By Carlo Muñoz - 11/20/13 02:35 PM EST
Sen. Jeff MerkleyJeff MerkleyOvernight Finance: McConnell offers 'clean' funding bill | Dems pan proposal | Flint aid, internet measure not included | More heat for Wells Fargo | New concerns on investor visas Wells CEO Stumpf resigns from Fed advisory panel Senate Dems call for investigation into Wells Fargo's wage practices MORE (D-Ore.) is demanding President Obama seek congressional approval for any postwar U.S. force in Afghanistan after the White House-mandated 2014 withdrawal deadline.
"Should the President determine the necessity to maintain [American] troops in Afghanistan" after 2014, "any such presence and missions should be authorized by a separate vote of Congress," according legislation proposed by Merkley on Wednesday.
Fellow Oregon Democrat Sen. Ron WydenRon WydenDems slam Yahoo CEO over delay in acknowledging hack Overnight Finance: McConnell offers 'clean' funding bill | Dems pan proposal | Flint aid, internet measure not included | More heat for Wells Fargo | New concerns on investor visas US wins aerospace subsidies trade case over the EU MORE, along with Sens. Rand PaulRand PaulGOP senators hit FBI on early probe of NY bombing suspect Conservative group presses GOP to vote against spending bill Saudi skeptics gain strength in Congress MORE (R-Ky.), Joe ManchinJoe ManchinDemocrat vows to go after opioid makers – including daughter's company Overnight Healthcare: McConnell unveils new Zika package | Manchin defends daughter on EpiPens | Bill includes M for opioid crisis Democrat defends daughter after tough EpiPen grilling MORE (D-W.Va.), Tom HarkinTom HarkinGrassley challenger no stranger to defying odds Clinton ally stands between Sanders and chairmanship dream Do candidates care about our health or just how much it costs? MORE (D-Iowa) and Mike LeeMike LeeShutdown risk grows over Flint Conservative group presses GOP to vote against spending bill Trump accepts Cruz endorsement after saying he wouldn't MORE (R-Utah) are all co-sponsors of the Merkley amendment.
Merkley's amendment, however, will not affect potential advise and assist operations conducted with the Afghan military by that U.S. postwar force, according to the legislation.
The amendment will also not impede White House or Pentagon authority to carry out counterterrorism operations against Taliban, al Qaeda and other militant extremist groups fighting in the country.
Timing of the amendment comes as Washington and Kabul continue to wrangle over the final language of a postwar deal.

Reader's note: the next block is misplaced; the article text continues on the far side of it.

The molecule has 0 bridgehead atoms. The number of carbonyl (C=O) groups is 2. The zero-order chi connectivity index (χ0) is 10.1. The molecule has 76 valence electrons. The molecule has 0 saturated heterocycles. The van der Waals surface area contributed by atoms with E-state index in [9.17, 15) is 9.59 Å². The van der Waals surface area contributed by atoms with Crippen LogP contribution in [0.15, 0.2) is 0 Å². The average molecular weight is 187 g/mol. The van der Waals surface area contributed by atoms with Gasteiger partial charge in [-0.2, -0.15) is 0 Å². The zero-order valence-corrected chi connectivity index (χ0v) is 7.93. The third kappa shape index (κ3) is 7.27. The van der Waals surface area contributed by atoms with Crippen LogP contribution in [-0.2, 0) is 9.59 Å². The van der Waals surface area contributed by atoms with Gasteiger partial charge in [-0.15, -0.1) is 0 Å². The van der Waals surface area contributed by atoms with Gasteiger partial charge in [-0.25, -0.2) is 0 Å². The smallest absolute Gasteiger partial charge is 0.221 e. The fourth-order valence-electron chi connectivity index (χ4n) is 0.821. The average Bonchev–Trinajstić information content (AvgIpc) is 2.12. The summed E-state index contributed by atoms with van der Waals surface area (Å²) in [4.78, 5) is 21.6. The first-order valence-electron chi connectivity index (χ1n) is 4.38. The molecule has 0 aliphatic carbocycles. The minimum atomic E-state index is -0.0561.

On Tuesday, Secretary of State John KerryJohn KerryJohnson links Dem opponent to Clinton email scandal Senate poised to override Obama veto Overnight Defense: Debate night is here | Senate sets vote on 9/11 veto override | Kerry, McCain spar over Syria MORE admitted "mistakes" were made in postwar talks between Washington and Kabul, vowing to grant Afghan leaders more leeway in the final agreement.
That change is only the latest effort by American negotiators to keep U.S-Afghan postwar negotiations from falling apart, less than a year before all American combat troops are scheduled to withdraw from the country.
On Monday, a defense official told The Hill that a key meeting of top Afghan leaders on the Obama administration's postwar strategy for the country is still on track, despite a recent terrorist attack in the country's capitol of Kabul.
The location of the attack is where members of the Loya Jirga, an assembly of the country's most powerful tribal leaders, are scheduled to meet later this week to review the U.S. postwar plan.
That meeting to review the American strategy, known as a Bilateral Security Agreement (BSA), remains on schedule despite the attack, according to the defense official.
Recent news reports earlier in the week stated a White House apology would be a part of a U.S-Afghan postwar deal to allow American forces to remain in the country after 2014.
National Security Adviser Susan Rice on Wednesday flatly denied reports that President Obama is drafting an apology for the U.S. war in Afghanistan, as a way to lock in a postwar deal in the country.
"No such letter has been drafted or delivered. There is not a need for the United States to apologize to Afghanistan," Rice said during an interview with CNN.
"We have sacrificed and supported [Afghanistan] in their democratic progress and in tackling the insurgents and al Qaeda. So that [apology] is not on the table."